Echigo-Tsumari Satoyama Museum of Contemporary Art, ‘Kinare’, Japan
11 January – 23 March 2014
by KANAE HASEGAWA
A two-hour train journey north from Tokyo, the Echigo-Tsumari area is a testimony to the fact that humans can’t counteract the force of nature but have to embrace it. Here, for almost five months of the year, the fields and houses are blanketed with up to 3m of snow. In a place where farming is the main occupation, heavy snow restricts people’s lives: it is a difficult burden. Since ancient times, locals have faced the harsh winters and yearned for spring to arrive. The five artists in this exhibition have challenged the mood of the locals with art ranging from textile and lighting installations to interactive storytelling devices. Their aim is to change perceptions, to see the snow as a cause for celebration rather than something to be overcome.
Entering the Kinare building, which surrounds – almost embraces – a courtyard deep in snow, the visitor is welcomed by Liminal Air Space-Time: Wave by Shinji Ohmaki (b1971).
Shinji Omaki. Liminal Air Space–Time: Wave, 2014. Fabric, fan, sound, 5 x 18m.
Measuring 5m x 18m, its featherlight white fabric floats in the air, creating a silhouette reminiscent of the local mountainous landscape covered with snow, but never keeping its shape, dancing as if the fabric were freed from gravity. “People living in an urban environment may not feel the gravity of the sky. People in the Echigo-Tsumari area, however, are suppressed by the gravity from the sky – snow. I wanted to relieve that feeling and show another perspective, of snow being beautiful,” says Ohmaki.
Takahito Kimura (b1971) in his work My Garden uses an interactive device, inviting the public to find a microcosmos, to see from a microscopic point of view. Kimura, whose underlying theme is “playing with Mother Earth”, has taken photos of his garden in the countryside from spring to summer. These records of nature are hidden in an LCD monitor with a plain white surface: viewers can discover the flora and fauna by holding a round polarising film disk over the screen. The LCD monitor acts like a field of snow, under which a microcosmos of flowers, grass and insects are waiting for spring to arrive.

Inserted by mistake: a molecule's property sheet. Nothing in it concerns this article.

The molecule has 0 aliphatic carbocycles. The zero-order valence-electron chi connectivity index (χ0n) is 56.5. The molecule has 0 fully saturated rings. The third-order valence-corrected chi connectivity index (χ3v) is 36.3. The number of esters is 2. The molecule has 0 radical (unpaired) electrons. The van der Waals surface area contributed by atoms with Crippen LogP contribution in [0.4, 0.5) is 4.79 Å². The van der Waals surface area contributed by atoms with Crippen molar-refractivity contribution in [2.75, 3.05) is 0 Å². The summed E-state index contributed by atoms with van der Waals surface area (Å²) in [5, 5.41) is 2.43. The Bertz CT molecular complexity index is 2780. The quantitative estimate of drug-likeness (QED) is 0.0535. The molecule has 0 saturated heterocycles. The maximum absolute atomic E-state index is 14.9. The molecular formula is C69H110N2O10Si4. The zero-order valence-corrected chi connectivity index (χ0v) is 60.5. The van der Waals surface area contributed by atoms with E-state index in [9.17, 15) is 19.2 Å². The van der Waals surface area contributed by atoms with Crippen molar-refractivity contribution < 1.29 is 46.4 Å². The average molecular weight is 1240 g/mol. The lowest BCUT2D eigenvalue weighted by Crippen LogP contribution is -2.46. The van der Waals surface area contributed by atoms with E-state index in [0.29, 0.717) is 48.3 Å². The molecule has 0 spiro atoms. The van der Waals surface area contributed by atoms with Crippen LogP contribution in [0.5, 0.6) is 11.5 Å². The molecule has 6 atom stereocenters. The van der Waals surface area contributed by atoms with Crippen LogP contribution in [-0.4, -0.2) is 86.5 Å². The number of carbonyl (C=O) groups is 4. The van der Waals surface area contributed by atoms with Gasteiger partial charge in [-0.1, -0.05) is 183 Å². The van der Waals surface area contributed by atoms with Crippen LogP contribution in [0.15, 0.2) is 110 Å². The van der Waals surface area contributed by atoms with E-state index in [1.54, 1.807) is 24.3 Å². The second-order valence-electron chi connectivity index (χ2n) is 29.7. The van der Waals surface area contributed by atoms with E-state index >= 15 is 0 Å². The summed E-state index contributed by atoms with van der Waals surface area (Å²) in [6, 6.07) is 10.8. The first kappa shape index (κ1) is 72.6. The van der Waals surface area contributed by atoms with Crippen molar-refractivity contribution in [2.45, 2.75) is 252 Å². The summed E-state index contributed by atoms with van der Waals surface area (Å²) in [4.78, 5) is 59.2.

The yearning for spring is also evident in an installation by Kyoto Takahashi (b1970). Outside the museum, during the evening, Scene with Flowers, projects on to the walls around the courtyard images of flowers taken by local people. The images turn the courtyard into a sort of flowerbed, reflecting the desire of people for the new season.
Another artist, Kei Nakamura (b1965) brings to light a masterful handicraft made in the region, which is the fruit of the deep snowland. His Isawa Washi Lampshade comprises lampshades made from the traditional Japanese paper isawa washi, which used to be crafted in the region only in winter during the period when people were unable to farm. The paper would be immersed in the snow field to give whiteness to the final product. An array of Nakamura’s lampshades surround the courtyard, glowing in the dark winter, hinting that beautiful handicrafts are the outcome of severe winter.
Takahiro Matsuo (b1979) shares life in the snowland from an anthropological perspective. He brings us back to the later period of Edo using a 19th-century picture book that illustrates, humorously and minutely, daily life during the snow season. Light Book – Hokuetsu Seppu, meaning archive of life in snowland, is an interactive book in which moving images jump out, as if characters from the 19th-century book have been transported to the 21st century. The expression of distress on a 19th-century servant’s face as he pulls a doctor in a sleigh across a field deep in snow, or the picture of groups of women drying fabric over a snowy field on a freezing day are vibrant and amusing depictions of how people lived through tough seasons.
Matsuo, who is a computer programmer as well as an interactive artist, also developed a lighting device, Snow Dance, that reminds the viewer of snowfall.
Takahiro Matsuo. Snow Dance, 2014. LED, acrylic tube, 4.5 x 7.3 x 4m .
Seventy-eight acrylic tubes enclosing long strips of illumination board are hung from the ceiling like icicles. As they sense people moving around, they light up, giving the appearance of snowfall. Watching children who can’t read the caption and don’t understand the technology being mesmerised by the artwork is proof that snowfall is a phenomenon universally embedded in the human mind.
It is interesting to see that, although digital technology is a world away from nature, and few of the artworks in the show illustrate nature in deliberate way, viewers do understand that these artworks are about nature in the snowland.